South Korea experienced the worst oil spill in its history in an incident which saw 82,950 barrels, or 10,500 tonnes (11,571 tons), of crude oil leak from three punctured tanks of a very large crude carrier (VLCC), Hebei Spirit, on Dec. 7 into the waters off Taean County, South Chungcheong province. Oil from the damaged tanker and tar-like oil clumps have been floating to other coastal areas, threatening marine life and wild birds living there.
"Sandy or rocky beaches can usually be normalized in five years after an oil spill, but some mud flats and wetlands don't recover even after 20 years," said Lee Jae-hong, director of the natural preservation office at the Environment Ministry.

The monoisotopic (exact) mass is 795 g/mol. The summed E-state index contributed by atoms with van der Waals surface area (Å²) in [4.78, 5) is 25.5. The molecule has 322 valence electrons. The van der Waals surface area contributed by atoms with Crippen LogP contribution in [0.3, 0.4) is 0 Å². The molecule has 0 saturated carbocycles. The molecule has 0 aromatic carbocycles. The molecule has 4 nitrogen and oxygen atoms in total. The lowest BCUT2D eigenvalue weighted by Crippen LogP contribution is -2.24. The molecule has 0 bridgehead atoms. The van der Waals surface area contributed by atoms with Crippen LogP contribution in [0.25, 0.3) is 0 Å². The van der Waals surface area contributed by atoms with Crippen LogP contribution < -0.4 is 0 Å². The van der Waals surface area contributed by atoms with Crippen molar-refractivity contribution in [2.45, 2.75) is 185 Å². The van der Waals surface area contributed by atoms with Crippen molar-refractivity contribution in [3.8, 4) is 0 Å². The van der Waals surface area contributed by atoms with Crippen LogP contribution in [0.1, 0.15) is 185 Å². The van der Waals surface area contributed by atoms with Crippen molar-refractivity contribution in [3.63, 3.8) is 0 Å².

Some 200,000 volunteers across the country managed to curb the spread of the oil slick and clean up 70 per cent of the coastline near Cheonsuman Bay, a world renowned sanctuary for migratory birds, with the help of experts arriving from the U.SJapan, the European Union, and two U.N. agencies over the weekend. China reportedly sent 56 tonnes (62-tons) of dispersants while a private company from Singapore sent a helicopter to help with the clean-up operations.
Hebei Spirit was en route to the Daesan port to unload the crude cargo carried from the Middle East to Hyundai Oilbank's refinery on South Korea's west coast when the oil tanker was hit by a crane barge operated by Samsung Heavy Industries under rough weather conditions on Dec. 7. Samsung earlier promised to bear responsibility for the incident.